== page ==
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Developing Autonomy Through Effective Teaching and Learning in Secondary Science for Able Pupils.

By Hazel Healey


This research arose from a deep concern regarding the falling numbers of able pupils who choose to study the physical sciences beyond GCSE. The research investigates\ud the impact of the teaching and learning methodologies used in secondary school science on the attitudes and aspirations of able pupils towards the study of science and\ud whether enabling a more autonomous role in the classroom might be beneficial. The mixed-methods research design had two phases. The first phase surveyed year 9 pupils and their science teachers across three comprehensive schools in Staffordshire. The second phase was an action research study involving the researcher working with\ud the science department in a fourth Staffordshire comprehensive school over the following academic year.\ud The findings of the initial phase of the research indicated that able pupils were disaffected with the science education that they received in school. Evidence from this\ud phase of the research suggested that the didactic nature of teaching and learning in the science classroom was partly responsible for failing to inspire the ablest pupils to\ud further study of science. The action research classroom interventions offered more autonomous learning opportunities for able pupils within science lessons. The impact of the action research on the pupils was a reported preference for the ‘ownership of task’ afforded to them in the classroom and an increased uptake of the option to study\ud science at advanced level. The impact on the science teachers was a greater awareness of the importance of how they teach as distinct from what they teach. It supports a\ud constructivist approach to the learning and development of both pupils and teachers, showing that serious reform of teacher initial and continuing education is needed if\ud progress is to be widespread The implications of this research inform the ongoing debate regarding ‘best provision’ for able pupils in science; but a greater significance is that it also informs a model of\ud ‘best provision’ for the urgent continuing professional development of science teachers. This research is particularly relevant to recent government policy on both\ud science education and on the provision for gifted and talented pupils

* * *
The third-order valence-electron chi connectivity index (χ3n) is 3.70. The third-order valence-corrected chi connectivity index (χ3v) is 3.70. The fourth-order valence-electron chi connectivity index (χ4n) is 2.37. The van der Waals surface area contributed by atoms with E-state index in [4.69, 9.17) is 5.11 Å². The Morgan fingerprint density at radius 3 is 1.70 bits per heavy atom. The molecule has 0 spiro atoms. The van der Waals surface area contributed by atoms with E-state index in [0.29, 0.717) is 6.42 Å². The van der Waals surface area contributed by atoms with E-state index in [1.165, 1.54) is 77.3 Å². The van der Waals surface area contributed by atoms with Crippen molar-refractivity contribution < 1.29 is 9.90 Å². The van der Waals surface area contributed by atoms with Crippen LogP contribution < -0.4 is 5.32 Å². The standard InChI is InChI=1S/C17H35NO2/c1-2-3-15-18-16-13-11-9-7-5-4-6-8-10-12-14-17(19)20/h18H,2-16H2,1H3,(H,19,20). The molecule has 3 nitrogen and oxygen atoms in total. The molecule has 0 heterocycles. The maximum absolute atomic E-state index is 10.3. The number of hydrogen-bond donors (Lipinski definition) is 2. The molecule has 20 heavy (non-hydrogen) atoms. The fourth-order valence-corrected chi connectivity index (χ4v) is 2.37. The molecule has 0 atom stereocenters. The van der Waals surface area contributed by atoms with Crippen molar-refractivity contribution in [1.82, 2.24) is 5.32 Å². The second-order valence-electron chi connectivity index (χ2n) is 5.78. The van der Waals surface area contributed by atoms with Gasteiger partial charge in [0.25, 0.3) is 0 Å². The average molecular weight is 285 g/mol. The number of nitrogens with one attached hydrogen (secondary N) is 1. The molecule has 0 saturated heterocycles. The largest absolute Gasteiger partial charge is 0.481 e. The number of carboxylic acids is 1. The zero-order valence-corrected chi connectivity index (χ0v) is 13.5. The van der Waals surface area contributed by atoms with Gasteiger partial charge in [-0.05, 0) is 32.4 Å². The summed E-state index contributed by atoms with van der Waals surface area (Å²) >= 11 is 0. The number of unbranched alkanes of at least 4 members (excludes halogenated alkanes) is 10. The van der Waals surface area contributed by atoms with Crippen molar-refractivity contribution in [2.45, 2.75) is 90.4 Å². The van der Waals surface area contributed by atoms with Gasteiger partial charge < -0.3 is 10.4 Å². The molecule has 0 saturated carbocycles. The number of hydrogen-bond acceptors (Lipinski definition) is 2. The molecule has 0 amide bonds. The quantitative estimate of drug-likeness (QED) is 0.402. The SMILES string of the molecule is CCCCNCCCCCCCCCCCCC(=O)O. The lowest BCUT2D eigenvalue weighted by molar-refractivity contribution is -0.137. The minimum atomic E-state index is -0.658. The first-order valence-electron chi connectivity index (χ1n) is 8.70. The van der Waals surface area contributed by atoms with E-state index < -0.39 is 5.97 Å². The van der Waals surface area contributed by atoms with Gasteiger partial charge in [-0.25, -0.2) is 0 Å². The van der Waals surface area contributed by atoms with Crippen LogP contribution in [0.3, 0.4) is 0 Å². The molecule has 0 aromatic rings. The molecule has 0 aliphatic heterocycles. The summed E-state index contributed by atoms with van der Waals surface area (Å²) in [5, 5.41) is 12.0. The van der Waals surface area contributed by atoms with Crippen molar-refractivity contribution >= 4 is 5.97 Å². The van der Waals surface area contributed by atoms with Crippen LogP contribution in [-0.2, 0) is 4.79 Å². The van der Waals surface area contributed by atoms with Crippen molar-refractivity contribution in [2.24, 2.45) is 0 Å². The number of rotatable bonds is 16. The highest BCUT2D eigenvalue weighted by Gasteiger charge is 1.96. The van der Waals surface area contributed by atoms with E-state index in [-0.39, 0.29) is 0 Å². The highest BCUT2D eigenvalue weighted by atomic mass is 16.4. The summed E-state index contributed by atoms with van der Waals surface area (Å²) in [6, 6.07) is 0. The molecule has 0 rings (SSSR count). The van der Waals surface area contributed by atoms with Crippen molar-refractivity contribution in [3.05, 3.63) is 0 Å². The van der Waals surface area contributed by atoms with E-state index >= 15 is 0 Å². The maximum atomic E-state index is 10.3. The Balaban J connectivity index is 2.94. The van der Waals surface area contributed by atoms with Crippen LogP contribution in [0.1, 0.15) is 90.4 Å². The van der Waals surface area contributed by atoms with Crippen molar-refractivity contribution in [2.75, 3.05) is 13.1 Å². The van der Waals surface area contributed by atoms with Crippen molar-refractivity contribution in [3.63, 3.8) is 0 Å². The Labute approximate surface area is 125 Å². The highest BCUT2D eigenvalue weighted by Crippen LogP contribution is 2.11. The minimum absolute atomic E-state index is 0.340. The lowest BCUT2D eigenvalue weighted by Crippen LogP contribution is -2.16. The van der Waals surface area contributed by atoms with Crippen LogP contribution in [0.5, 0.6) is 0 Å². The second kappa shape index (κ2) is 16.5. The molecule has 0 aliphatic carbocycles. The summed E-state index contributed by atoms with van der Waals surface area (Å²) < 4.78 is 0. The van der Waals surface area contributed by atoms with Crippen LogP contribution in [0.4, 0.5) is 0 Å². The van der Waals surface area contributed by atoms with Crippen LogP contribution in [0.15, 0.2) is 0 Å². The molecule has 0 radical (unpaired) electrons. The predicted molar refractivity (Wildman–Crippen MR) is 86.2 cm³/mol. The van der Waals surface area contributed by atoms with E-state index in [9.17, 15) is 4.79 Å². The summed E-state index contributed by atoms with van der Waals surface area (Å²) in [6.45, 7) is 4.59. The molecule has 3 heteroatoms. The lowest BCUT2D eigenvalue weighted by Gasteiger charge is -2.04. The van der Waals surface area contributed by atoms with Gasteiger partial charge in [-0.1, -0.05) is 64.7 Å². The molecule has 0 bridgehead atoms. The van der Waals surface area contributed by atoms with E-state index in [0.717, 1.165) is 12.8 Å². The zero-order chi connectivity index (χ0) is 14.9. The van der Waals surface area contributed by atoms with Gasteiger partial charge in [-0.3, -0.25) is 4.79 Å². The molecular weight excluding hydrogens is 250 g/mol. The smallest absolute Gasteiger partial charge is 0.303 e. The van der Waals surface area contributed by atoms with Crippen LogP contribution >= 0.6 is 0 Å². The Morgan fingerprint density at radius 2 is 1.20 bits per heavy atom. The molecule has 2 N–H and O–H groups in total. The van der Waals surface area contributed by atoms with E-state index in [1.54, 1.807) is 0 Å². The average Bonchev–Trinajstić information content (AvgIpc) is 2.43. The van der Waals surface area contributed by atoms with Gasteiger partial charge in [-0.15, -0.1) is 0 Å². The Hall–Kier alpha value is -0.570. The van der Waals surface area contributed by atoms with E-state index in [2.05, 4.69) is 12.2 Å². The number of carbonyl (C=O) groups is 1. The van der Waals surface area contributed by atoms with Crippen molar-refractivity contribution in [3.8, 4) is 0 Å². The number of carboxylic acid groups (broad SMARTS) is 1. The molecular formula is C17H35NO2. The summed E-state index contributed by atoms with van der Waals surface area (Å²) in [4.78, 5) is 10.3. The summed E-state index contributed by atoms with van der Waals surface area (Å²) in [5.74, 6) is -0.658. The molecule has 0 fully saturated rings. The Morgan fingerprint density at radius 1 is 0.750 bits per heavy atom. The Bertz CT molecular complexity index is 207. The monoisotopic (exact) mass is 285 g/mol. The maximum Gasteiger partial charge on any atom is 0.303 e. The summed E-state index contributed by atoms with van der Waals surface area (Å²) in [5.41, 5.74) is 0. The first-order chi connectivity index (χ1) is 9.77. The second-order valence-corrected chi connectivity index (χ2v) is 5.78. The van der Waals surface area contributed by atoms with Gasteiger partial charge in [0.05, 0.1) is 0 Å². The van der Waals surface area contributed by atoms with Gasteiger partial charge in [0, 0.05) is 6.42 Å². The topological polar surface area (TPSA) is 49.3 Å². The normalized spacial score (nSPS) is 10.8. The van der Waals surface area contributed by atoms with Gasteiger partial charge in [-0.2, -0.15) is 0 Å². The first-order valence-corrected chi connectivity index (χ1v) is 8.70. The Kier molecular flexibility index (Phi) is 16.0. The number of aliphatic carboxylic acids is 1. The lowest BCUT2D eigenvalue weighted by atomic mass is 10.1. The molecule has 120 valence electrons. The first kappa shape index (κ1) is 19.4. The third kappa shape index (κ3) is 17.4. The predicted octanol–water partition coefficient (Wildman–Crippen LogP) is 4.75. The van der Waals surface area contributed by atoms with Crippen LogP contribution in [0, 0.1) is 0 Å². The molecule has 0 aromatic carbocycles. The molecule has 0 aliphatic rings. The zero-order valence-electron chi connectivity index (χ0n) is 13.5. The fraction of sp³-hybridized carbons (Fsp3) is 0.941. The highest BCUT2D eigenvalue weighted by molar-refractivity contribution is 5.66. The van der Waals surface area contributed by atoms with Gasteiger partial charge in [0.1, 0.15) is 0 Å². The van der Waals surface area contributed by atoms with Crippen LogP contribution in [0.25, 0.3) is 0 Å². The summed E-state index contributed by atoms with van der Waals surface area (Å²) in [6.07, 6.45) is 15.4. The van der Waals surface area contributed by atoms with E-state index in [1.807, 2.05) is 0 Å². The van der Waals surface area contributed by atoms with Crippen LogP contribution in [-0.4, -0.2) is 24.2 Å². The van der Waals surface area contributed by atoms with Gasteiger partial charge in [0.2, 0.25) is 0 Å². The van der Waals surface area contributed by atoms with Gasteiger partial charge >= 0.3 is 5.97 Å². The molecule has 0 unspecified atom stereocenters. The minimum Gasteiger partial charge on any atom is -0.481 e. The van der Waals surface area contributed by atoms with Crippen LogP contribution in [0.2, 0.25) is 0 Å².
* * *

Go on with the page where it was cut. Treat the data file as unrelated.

Topics: LB1603
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